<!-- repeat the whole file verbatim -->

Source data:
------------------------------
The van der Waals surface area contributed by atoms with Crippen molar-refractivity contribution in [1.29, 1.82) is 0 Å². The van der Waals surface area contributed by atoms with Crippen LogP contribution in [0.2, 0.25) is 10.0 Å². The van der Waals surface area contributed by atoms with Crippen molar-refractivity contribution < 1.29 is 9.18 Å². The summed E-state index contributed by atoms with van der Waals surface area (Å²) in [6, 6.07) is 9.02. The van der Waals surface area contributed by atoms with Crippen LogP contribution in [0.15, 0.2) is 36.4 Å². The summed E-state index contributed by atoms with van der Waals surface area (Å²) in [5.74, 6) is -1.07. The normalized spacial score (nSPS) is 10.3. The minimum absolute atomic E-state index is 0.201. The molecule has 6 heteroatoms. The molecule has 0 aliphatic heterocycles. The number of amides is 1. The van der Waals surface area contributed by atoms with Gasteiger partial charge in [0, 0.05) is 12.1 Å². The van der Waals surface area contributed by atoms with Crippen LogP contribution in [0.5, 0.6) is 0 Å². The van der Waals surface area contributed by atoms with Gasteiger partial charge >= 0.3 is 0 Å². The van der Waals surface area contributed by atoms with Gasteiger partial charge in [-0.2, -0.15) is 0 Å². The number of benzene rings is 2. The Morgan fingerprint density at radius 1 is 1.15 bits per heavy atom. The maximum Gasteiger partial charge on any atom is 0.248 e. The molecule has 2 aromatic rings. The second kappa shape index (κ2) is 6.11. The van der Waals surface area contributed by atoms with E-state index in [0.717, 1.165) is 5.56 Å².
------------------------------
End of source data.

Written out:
The van der Waals surface area contributed by atoms with Crippen molar-refractivity contribution in [1.29, 1.82) is 0 Å². The van der Waals surface area contributed by atoms with Crippen LogP contribution in [0.2, 0.25) is 10.0 Å². The van der Waals surface area contributed by atoms with Crippen molar-refractivity contribution < 1.29 is 9.18 Å². The summed E-state index contributed by atoms with van der Waals surface area (Å²) in [6, 6.07) is 9.02. The van der Waals surface area contributed by atoms with Crippen LogP contribution in [0.15, 0.2) is 36.4 Å². The summed E-state index contributed by atoms with van der Waals surface area (Å²) in [5.74, 6) is -1.07. The normalized spacial score (nSPS) is 10.3. The minimum absolute atomic E-state index is 0.201. The molecule has 6 heteroatoms. The molecule has 0 aliphatic heterocycles. The number of amides is 1. The van der Waals surface area contributed by atoms with Gasteiger partial charge in [0, 0.05) is 12.1 Å². The van der Waals surface area contributed by atoms with Crippen LogP contribution in [0.5, 0.6) is 0 Å². The van der Waals surface area contributed by atoms with Gasteiger partial charge >= 0.3 is 0 Å². The van der Waals surface area contributed by atoms with Gasteiger partial charge in [-0.2, -0.15) is 0 Å². The number of benzene rings is 2. The Morgan fingerprint density at radius 1 is 1.15 bits per heavy atom. The maximum Gasteiger partial charge on any atom is 0.248 e. The molecule has 2 aromatic rings. The second kappa shape index (κ2) is 6.11. The van der Waals surface area contributed by atoms with E-state index in [0.717, 1.165) is 5.56 Å².